Health IT Advances Precision Medicine
Kevin Chaney, MGS; Teresa Zayas Cabán, PhD; Courtney C. Rogers, MPH; Joshua C. Denny MD, MS and Jon White | April 20, 2021
Precision medicine creates treatment and prevention strategies that meet patient needs by considering individual variability in their genome, environment, and lifestyle. While precision medicine can revolutionize health care, it requires access to an unprecedented volume and variety of data, and an infrastructure that rapidly brings new discoveries to bear. Recently, we published an article in the Journal of the American Medical Informatics Association that describes health IT’s vital role in precision medicine based on key insights from a series of ONC projects supporting the Precision Medicine Initiative.
Four key health IT needs for precision medicine are:
- Determining requirements for data
- Building robust infrastructure
- Integrating precision medicine into clinical care
- Developing relevant policies
Electronic health data are widely available thanks to the prevalence of health IT, but not all data are standardized or include the metadata needed for precision medicine. To increase the availability of rich data sets, ONC’s projects developed methodologies for collecting and exchanging diverse data types using standardized APIs.
These projects also highlighted data quality issues such as accuracy, consistency, completeness, and usefulness. In particular, these projects highlighted a trade–off between richness of data and simplicity of standards.
Standardizing data generally results in improved data quality and consistency, but the use of data standards does not always result in data standardization due to inconsistent implementation of current standards and the use of proprietary standards, creating a constant need for harmonization.
Precision medicine requires robust health IT infrastructure and additional functionality may be needed to capture, access, and share data in an interoperable manner.
The projects focused on building functionality that allowed participants to capture data from outside clinical care, access data from other information systems, and advance interoperability through the use of standardized functions.
Projects revealed that testing and validation activities are important for successfully implementing new functionality, but these activities can often be resource-intensive. The projects also revealed other infrastructure considerations and challenges. For example, firewalls impeded access to data sources such as devices that resided outside the firewall, and some sites did not have access to adequate data storage and management resources.
Several projects tested the ability to integrate precision medicine data into clinical systems. The projects reinforced the importance of clinical workflow consideration but also the need to augment data with educational materials to understand and communicate genomic information.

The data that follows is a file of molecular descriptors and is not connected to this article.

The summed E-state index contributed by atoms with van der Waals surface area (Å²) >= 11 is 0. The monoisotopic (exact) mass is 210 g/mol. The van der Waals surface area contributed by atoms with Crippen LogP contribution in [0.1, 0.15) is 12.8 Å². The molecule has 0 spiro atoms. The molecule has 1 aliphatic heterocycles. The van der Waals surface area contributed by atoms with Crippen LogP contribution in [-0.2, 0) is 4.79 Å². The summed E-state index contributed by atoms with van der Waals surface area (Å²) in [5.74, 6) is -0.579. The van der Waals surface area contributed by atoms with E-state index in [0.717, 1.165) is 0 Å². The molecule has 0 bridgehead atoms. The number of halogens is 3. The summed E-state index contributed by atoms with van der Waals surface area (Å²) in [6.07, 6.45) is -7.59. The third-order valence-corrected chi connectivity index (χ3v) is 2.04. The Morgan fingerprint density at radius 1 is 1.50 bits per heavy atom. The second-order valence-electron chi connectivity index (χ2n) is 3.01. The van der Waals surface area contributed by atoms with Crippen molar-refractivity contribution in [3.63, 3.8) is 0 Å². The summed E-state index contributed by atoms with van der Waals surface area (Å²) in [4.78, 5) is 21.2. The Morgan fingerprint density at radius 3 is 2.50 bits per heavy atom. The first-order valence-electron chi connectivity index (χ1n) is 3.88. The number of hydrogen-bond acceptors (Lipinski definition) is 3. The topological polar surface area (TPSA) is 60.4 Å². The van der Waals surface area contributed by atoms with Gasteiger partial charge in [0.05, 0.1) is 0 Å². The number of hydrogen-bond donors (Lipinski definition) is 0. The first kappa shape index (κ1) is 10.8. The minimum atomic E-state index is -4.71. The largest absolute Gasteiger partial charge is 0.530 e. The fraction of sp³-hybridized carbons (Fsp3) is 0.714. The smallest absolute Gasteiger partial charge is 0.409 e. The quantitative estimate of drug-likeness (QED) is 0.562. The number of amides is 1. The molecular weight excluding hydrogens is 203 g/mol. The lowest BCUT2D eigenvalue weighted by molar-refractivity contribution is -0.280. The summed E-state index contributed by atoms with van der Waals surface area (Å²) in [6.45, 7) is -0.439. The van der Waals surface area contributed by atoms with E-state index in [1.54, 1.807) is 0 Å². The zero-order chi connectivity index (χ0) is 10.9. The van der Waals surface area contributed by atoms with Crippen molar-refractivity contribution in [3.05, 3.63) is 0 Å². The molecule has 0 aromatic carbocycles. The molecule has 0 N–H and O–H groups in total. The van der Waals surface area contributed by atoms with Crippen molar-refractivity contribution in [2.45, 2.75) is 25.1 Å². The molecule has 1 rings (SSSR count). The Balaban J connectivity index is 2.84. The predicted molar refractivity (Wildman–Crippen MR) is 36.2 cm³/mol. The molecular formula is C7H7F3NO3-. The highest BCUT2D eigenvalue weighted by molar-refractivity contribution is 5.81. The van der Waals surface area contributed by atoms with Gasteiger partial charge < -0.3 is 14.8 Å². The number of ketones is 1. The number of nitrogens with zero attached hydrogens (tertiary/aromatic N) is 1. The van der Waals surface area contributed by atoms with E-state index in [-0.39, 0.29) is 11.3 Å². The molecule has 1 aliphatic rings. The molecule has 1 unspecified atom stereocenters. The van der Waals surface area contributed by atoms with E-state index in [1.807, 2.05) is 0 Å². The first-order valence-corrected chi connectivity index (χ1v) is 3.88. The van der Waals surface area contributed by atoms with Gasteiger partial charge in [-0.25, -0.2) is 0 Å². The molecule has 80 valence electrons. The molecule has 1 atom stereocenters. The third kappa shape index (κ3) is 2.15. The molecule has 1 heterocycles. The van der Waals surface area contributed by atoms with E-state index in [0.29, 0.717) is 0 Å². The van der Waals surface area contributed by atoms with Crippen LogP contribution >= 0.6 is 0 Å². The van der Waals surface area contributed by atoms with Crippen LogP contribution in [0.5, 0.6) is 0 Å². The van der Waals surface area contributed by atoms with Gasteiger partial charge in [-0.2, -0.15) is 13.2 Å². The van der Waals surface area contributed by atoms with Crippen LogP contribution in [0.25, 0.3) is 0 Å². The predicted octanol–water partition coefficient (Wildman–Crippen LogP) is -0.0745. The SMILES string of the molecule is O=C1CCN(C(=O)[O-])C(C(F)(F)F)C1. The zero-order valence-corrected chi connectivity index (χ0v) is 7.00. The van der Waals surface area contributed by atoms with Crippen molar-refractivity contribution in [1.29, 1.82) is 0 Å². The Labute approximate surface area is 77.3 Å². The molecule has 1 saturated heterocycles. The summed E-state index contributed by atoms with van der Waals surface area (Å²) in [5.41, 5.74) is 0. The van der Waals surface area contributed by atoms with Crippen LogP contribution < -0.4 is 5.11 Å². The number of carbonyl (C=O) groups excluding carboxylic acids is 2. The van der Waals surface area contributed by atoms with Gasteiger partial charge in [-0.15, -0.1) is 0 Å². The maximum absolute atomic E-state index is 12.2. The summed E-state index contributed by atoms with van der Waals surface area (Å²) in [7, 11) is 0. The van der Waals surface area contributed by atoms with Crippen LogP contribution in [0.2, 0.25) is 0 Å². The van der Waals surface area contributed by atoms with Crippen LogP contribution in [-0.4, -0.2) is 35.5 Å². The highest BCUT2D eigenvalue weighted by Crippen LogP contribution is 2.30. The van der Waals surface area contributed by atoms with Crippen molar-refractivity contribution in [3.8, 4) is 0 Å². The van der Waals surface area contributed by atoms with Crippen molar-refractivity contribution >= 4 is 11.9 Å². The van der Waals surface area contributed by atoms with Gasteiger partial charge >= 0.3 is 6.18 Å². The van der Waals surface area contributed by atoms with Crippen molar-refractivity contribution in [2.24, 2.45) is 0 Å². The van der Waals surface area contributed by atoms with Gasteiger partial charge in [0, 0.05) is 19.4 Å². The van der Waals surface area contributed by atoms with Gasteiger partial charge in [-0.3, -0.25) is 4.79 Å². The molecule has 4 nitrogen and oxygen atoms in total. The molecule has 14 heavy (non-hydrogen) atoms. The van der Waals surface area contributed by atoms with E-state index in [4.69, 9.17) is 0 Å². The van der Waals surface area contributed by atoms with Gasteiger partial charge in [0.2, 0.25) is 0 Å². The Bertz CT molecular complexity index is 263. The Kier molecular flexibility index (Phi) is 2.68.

Genetic test results shared in PDF format were not easily integrated into an EHR. Clinical and laboratory information systems had difficulty accommodating complex genomic use cases, forcing development of customized implementation guides which limited the guides’ utility across provider organizations.
The projects also revealed the importance of using standards that are device or wearable agnostic, which facilitates integrating data from such devices into clinical care.
As data are collected from individuals, there are new policy considerations for privacy and security, ethics, and data sharing. If highly identifiable patient information would be shared with different clinical entities and researchers, this may create privacy risks.
Even though projects used existing standards, authenticating users and devices across multiple settings remains a challenge. Aligning security and permissions across disparate systems often resulted in time-consuming connection problems.
Projects also identified concerns about industry-wide use of access control and security standards, as well as the need for clarity on how genomic data are protected under current policies and legislation.
ONC’s projects have begun to address health IT precision medicine needs. However, gaps remain in routinely collecting diverse data types and anticipating future data needs; quality and completeness of collected data; broad use of relevant standards; use of tools for implementation testing and validation; and use of privacy preserving techniques.
ONC is advancing high-priority health data standards and developing a better understanding of the current API and app ecosystem. ONC’s 21st Century Cures Act Final Rule requires the adoption of the United States Core Data for Interoperability (USCDI) standard, which will help improve standardized data sharing needed for precision medicine. Recent LEAP in Health IT awards will address research functionality through open, FHIR®-based health IT tools and platforms that will benefit precision medicine.
Read the latest article in the Journal of the American Medical Informatics Association, Meeting the Challenge: Health IT’s Essential Role in Achieving Precision Medicine.